Remembering Stephen Hawking
Stephen Hawking — author, theoretical physicist, lecturer and one of the brightest minds in his field — passed away at age 76 in the early hours of March 14, 2018 at his family home in Cambridge, England.
Early Wednesday morning, Hawking’s children issued a message confirming their father’s death: “We are deeply saddened that our beloved father passed away today. He was a great scientist and an extraordinary man whose work and legacy will live on for many years. His courage and persistence with his brilliance and humour inspired people across the world. He once said: ‘It would not be much of a universe if it wasn’t home to the people you love.’ We will miss him for ever.”
Hawking’s passing was not only a blow to his family, but to the scientific community and the general public alike. His breakthroughs in the field of theoretical physics have dazzled the world, leading many to praise him for his genius.
Hawking’s Early Life In Academia
Born in 1942 in Oxford, Hawking started pursuing his academic love for science at the University of Oxford, where he concluded his degree in physics with first-class honors. He later estimated he had only worked roughly 1,000 hours for his three-year course at Oxford, and that his professors weren’t too keen on him as he was a difficult student. When the examiners were faced with the decision of attributing either a first or second-class degree, he gave them an ultimatum: give him a first and he would move to Cambridge to pursue a doctorate degree, or give him a second and have him back next year. The decision was made.
Later that year in October 1962, Hawking arrived in Cambridge ready to start another cycle of studies, this time at the Department of Applied Mathematics and Theoretical Physics (DAMTP). He did research in cosmology under Dennis Sciama’s supervision, since there was no one in Oxford doing research in this field.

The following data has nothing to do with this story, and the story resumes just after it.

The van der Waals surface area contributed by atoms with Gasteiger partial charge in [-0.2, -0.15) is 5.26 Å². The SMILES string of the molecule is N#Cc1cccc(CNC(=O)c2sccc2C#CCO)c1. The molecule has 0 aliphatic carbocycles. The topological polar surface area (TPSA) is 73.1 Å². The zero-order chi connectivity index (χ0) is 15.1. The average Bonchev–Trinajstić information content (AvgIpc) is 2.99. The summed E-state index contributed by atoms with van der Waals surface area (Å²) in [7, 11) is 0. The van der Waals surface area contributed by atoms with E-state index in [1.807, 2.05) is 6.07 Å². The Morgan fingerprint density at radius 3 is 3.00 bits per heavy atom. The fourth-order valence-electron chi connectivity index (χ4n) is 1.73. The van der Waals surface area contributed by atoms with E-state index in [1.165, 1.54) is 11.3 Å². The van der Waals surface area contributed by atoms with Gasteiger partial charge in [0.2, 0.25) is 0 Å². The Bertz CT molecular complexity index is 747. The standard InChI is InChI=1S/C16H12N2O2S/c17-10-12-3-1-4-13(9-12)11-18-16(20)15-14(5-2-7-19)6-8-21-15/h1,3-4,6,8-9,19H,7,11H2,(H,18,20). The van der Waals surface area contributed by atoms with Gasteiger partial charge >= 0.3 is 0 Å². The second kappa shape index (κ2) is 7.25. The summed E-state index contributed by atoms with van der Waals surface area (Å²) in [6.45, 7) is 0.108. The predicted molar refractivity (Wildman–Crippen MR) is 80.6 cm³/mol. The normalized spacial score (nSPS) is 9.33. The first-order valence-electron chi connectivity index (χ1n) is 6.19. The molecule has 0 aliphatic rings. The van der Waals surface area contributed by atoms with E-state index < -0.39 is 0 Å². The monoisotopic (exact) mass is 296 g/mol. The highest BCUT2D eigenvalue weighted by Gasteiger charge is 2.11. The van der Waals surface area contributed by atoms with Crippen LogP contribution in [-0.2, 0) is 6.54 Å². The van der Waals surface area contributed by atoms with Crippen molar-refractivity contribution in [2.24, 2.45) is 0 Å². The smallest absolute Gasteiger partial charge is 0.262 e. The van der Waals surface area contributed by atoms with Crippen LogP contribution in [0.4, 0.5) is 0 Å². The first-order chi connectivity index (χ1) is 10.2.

Hawking Is Diagnosed With ALS At Only 21 Years Old
While still a graduate student, Stephen Hawking was diagnosed with a rare case of amyotrophic lateral sclerosis (ALS) in 1963, when he was only 21 years old. Doctors who examined him gave him no more than only two years to live, as ALS is a motor neuron disease for which we know no cure and is also particularly devastating in its progression.
Hawking always refused the death-sentence given to him, and his spirit never waned. Although he became increasingly clumsy and would fall down more and more often, he never once manifested his wish to halt his research.
During this decade, he went from using crutches to the confinement of a wheelchair, something he repeatedly refused to use until he lost all motor function and had no other choice. In 1985, Stephen Hawking relied on a computer-based speech mechanism to communicate, and from this year onward, he needed around-the-clock care.
Hawking Fights ALS & Pursues His Passion of Science
Despite all of his health complications, science was still Hawking’s biggest passion, and he never once gave that up. After completing his doctorate in 1965 with the thesis “Properties of Expanding Universe,” he continued to be an active part of the academic scientific community. He continued writing award-winning papers on cosmology and the space-time continuum, and soon began publishing books.
What pushed him to the general public’s spotlight was his 1988 book “A Brief History of Time: From the Big Bang to Black Holes.” It sold more than 10 million copies and made it to the Guinness Book of Records, after staying on the Sunday Times bestsellers list for a staggering 237 weeks. It inspired numerous documentaries as well as semi-biographical feature-length Oscar winning picture “The Theory of Everything.”
Nothing drew the scientific community’s attention to him as much as his theory of black holes. By applying quantum theory, which was until then only applied to subatomic realities and never the macro-universe, he made the astonishing discovery that black holes were not actually black. He concluded that black holes, contrary to what was believed at the time, fizzled and leaked radiation and particles before they eventually exploded and disappeared forever. In a statement he gave in 1978 about this breakthrough, Hawking said, “I wasn’t looking for them at all. I merely tripped over them. I was rather annoyed.” It was both his mathematical genius and sense of humor that made him so universally respected across the world.
Hawking Leaves Behind A Legacy
Despite death at 76 years old, with a lifespan that defied all odds and baffled doctors, Stephen Hawking will live on in what he loved and cherished most: science. Thanks to his breakthroughs and incessant dedication to physics, we know more than we have ever known, putting us a few steps closer to finding the history and nature of our universe.
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